The Army will spend $51 million in 2016 and anticipates a total development cost of $720 million.
Honeywell is taking its experience developing engines for a variety of Army platforms and applying it to its ITEP design that it believes could save the Army $1 billion a year in fuel and maintenance costs.
And Honeywell's partner Pratt & Whitney "has the most sophisticated and newest DoD engine going for the joint strike fighter," Craig Madden, president of the two companies' joint venture, the Advanced Turbine Engine Co., said last week at a media briefing. "If you combine those two companies, we can make a hell of an engine."
ATEC is offering the HPW3000 turboshaft engine for the ITEP competition, which uses a two-spool gas generator architecture that improves specific fuel consumption, according to Madden. The engine successfully completed performance and durability tests and its new inlet particle separator proved effective in sand testing, Madden said. An engine that can cope with dusty, sandy environments is a requirement stemming from the wars in Afghanistan and Iraq.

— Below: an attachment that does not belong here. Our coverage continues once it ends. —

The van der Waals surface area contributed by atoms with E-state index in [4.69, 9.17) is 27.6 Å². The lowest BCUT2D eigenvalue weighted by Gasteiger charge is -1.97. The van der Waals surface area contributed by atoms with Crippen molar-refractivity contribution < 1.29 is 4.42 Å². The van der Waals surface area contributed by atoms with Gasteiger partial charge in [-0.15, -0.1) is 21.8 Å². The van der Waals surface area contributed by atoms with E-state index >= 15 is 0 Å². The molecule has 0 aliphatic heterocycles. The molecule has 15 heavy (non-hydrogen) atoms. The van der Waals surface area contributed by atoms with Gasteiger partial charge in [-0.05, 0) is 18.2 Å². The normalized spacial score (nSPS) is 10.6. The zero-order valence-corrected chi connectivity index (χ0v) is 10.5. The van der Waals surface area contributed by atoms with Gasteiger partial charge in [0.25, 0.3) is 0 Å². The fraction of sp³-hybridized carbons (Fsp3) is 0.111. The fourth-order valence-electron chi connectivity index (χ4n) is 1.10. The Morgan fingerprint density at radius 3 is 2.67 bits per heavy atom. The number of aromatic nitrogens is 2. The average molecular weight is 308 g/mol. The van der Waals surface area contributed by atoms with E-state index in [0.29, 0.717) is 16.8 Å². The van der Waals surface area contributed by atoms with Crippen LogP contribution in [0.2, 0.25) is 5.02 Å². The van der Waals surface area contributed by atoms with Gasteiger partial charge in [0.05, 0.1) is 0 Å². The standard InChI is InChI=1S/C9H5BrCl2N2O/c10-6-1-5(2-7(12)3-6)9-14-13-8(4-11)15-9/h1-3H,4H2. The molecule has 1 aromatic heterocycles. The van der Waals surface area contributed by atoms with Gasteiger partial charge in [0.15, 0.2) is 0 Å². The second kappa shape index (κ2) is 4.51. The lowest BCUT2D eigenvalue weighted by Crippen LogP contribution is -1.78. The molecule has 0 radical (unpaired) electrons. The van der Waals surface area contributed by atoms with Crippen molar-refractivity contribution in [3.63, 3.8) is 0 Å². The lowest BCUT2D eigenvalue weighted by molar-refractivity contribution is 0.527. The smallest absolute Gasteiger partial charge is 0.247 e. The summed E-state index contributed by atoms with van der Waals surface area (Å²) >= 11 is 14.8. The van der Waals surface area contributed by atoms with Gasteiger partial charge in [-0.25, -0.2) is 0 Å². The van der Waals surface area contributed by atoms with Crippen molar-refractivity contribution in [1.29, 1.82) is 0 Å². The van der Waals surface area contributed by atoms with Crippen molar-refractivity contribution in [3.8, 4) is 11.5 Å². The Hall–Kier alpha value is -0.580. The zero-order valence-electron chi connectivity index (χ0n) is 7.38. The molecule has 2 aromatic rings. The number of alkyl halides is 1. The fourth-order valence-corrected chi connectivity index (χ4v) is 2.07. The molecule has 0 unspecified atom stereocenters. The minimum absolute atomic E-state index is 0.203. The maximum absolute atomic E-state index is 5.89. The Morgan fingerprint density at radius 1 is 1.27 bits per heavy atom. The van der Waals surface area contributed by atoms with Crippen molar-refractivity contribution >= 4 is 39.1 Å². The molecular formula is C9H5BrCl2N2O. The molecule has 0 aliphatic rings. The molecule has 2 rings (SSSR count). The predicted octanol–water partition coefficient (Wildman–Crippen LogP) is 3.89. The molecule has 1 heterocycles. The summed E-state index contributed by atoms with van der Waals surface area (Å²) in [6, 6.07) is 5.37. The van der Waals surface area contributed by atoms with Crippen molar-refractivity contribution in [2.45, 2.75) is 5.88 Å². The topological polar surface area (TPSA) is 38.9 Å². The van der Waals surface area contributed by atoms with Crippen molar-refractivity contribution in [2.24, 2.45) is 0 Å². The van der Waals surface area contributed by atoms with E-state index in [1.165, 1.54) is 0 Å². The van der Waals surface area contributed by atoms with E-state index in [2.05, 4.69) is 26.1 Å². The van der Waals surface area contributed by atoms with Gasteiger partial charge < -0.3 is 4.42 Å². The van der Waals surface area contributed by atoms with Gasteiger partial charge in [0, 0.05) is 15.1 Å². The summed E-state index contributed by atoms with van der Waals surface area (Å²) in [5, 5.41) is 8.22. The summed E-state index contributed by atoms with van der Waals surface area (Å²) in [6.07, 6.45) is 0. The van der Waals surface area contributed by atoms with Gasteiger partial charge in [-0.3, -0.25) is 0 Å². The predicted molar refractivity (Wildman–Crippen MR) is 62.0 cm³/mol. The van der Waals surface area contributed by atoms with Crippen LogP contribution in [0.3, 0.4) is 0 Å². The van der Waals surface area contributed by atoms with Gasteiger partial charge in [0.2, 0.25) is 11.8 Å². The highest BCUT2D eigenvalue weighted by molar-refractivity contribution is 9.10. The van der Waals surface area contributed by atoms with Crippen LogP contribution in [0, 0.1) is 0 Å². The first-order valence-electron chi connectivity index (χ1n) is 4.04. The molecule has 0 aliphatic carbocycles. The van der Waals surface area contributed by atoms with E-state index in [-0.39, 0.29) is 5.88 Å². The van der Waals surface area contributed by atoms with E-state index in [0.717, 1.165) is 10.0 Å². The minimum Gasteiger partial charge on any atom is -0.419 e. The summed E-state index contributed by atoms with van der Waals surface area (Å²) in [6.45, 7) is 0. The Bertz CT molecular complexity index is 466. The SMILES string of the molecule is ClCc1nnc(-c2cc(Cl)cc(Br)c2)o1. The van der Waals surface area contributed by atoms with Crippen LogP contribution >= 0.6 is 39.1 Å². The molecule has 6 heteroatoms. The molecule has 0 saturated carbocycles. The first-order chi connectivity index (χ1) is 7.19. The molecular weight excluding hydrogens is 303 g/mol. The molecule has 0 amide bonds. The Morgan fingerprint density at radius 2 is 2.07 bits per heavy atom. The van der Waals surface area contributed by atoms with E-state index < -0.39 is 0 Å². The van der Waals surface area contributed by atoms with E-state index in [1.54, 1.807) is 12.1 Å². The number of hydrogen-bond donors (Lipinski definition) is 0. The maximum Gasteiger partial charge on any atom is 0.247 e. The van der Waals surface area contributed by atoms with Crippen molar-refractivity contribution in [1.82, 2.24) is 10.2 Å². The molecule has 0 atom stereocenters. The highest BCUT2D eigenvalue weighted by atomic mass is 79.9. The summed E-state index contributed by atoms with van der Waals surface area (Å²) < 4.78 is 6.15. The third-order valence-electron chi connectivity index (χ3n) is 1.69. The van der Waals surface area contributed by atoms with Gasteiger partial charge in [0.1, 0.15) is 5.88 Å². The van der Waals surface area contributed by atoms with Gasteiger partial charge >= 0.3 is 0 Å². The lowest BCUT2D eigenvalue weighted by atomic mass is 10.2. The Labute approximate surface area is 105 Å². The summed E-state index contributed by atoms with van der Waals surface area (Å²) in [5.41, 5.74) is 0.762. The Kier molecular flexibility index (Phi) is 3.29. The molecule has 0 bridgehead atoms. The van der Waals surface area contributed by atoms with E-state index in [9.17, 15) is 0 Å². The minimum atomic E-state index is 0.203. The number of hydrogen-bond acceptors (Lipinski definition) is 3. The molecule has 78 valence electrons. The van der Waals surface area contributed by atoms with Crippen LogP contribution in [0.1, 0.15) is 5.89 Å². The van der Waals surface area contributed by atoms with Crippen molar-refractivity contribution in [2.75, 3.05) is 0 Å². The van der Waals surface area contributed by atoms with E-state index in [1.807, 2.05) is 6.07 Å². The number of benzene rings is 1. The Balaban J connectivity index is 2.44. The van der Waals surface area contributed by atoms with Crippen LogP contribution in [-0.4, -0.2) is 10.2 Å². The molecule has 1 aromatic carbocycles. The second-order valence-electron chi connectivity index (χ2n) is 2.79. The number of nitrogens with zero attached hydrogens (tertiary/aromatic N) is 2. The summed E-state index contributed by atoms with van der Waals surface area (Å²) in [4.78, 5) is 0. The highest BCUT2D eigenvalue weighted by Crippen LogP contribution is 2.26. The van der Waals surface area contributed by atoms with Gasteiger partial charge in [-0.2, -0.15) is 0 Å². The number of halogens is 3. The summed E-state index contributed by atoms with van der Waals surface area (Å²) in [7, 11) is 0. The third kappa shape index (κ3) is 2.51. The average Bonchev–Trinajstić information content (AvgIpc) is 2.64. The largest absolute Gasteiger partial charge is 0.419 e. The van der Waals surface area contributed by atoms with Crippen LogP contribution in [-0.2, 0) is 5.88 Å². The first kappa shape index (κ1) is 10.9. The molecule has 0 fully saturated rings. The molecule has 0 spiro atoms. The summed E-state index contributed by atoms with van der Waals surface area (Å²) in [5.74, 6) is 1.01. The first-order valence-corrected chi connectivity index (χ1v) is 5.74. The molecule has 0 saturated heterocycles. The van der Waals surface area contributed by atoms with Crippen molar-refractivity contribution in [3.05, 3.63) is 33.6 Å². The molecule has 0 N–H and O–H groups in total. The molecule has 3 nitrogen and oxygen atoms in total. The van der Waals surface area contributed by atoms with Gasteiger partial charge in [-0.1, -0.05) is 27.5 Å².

Much is at stake with the engine program, as the both companies are developing an engine specific to just two military helicopters and the possibility of selling the engine to the commercial market is slim.
But Madden is optimistic. "Either competitor, if you were to lose," he said, "you've still got the FVL [Future Vertical Lift] opportunity and that opportunity is either a 3,000 shaft horsepower or a growth or scaling up version, so there is some opportunity beyond ITEP if we were to lose."
The Army is concurrently planning for a Future Vertical Lift helicopter expected to reach initial fielding in the early 2030s. Both the service and industry have said the ITEP would be available for FVL, but whether it is the right engine to suit the future helicopters' requirements when they are ironed out remains to be seen.
Madden acknowledged that the commercial market for engines of this kind is limited but a gap exists in that market that could be filled.